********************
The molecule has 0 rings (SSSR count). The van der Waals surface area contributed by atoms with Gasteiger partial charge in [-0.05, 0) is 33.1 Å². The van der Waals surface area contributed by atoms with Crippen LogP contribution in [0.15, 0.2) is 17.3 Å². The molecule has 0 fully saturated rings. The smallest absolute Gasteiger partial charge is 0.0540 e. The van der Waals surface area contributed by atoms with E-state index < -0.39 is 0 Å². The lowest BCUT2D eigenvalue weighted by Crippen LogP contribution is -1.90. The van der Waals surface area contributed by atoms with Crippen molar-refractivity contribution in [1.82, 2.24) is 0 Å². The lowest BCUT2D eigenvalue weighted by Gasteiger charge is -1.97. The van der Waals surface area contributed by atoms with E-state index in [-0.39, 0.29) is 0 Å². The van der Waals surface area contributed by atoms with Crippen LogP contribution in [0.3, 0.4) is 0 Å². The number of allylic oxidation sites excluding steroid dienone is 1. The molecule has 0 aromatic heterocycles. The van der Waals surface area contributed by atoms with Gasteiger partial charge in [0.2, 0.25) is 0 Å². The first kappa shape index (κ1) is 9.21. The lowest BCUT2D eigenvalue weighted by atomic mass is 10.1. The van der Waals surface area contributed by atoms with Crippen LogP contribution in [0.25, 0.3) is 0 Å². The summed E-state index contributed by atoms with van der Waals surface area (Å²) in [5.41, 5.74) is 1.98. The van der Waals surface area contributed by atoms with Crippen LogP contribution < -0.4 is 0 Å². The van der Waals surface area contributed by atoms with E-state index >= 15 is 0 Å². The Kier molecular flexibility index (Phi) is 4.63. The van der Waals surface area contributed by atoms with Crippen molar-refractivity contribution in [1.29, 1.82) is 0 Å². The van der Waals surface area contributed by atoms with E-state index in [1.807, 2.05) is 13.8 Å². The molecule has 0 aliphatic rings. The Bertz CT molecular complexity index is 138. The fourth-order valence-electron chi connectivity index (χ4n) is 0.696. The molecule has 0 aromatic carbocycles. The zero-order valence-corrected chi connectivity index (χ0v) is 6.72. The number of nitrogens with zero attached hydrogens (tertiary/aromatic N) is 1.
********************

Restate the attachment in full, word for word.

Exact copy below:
The molecule has 0 rings (SSSR count). The van der Waals surface area contributed by atoms with Gasteiger partial charge in [-0.05, 0) is 33.1 Å². The van der Waals surface area contributed by atoms with Crippen LogP contribution in [0.15, 0.2) is 17.3 Å². The molecule has 0 fully saturated rings. The smallest absolute Gasteiger partial charge is 0.0540 e. The van der Waals surface area contributed by atoms with E-state index < -0.39 is 0 Å². The lowest BCUT2D eigenvalue weighted by Crippen LogP contribution is -1.90. The van der Waals surface area contributed by atoms with Crippen molar-refractivity contribution in [1.82, 2.24) is 0 Å². The lowest BCUT2D eigenvalue weighted by Gasteiger charge is -1.97. The van der Waals surface area contributed by atoms with E-state index in [-0.39, 0.29) is 0 Å². The van der Waals surface area contributed by atoms with Crippen LogP contribution in [0.3, 0.4) is 0 Å². The number of allylic oxidation sites excluding steroid dienone is 1. The molecule has 0 aromatic heterocycles. The van der Waals surface area contributed by atoms with Gasteiger partial charge in [0.2, 0.25) is 0 Å². The first kappa shape index (κ1) is 9.21. The lowest BCUT2D eigenvalue weighted by atomic mass is 10.1. The van der Waals surface area contributed by atoms with Crippen LogP contribution in [0.25, 0.3) is 0 Å². The summed E-state index contributed by atoms with van der Waals surface area (Å²) in [5.41, 5.74) is 1.98. The van der Waals surface area contributed by atoms with Crippen LogP contribution < -0.4 is 0 Å². The van der Waals surface area contributed by atoms with E-state index >= 15 is 0 Å². The Kier molecular flexibility index (Phi) is 4.63. The van der Waals surface area contributed by atoms with Crippen molar-refractivity contribution in [1.29, 1.82) is 0 Å². The van der Waals surface area contributed by atoms with E-state index in [1.807, 2.05) is 13.8 Å². The molecule has 0 aliphatic rings. The Bertz CT molecular complexity index is 138. The fourth-order valence-electron chi connectivity index (χ4n) is 0.696. The molecule has 0 aromatic carbocycles. The zero-order valence-corrected chi connectivity index (χ0v) is 6.72. The number of nitrogens with zero attached hydrogens (tertiary/aromatic N) is 1.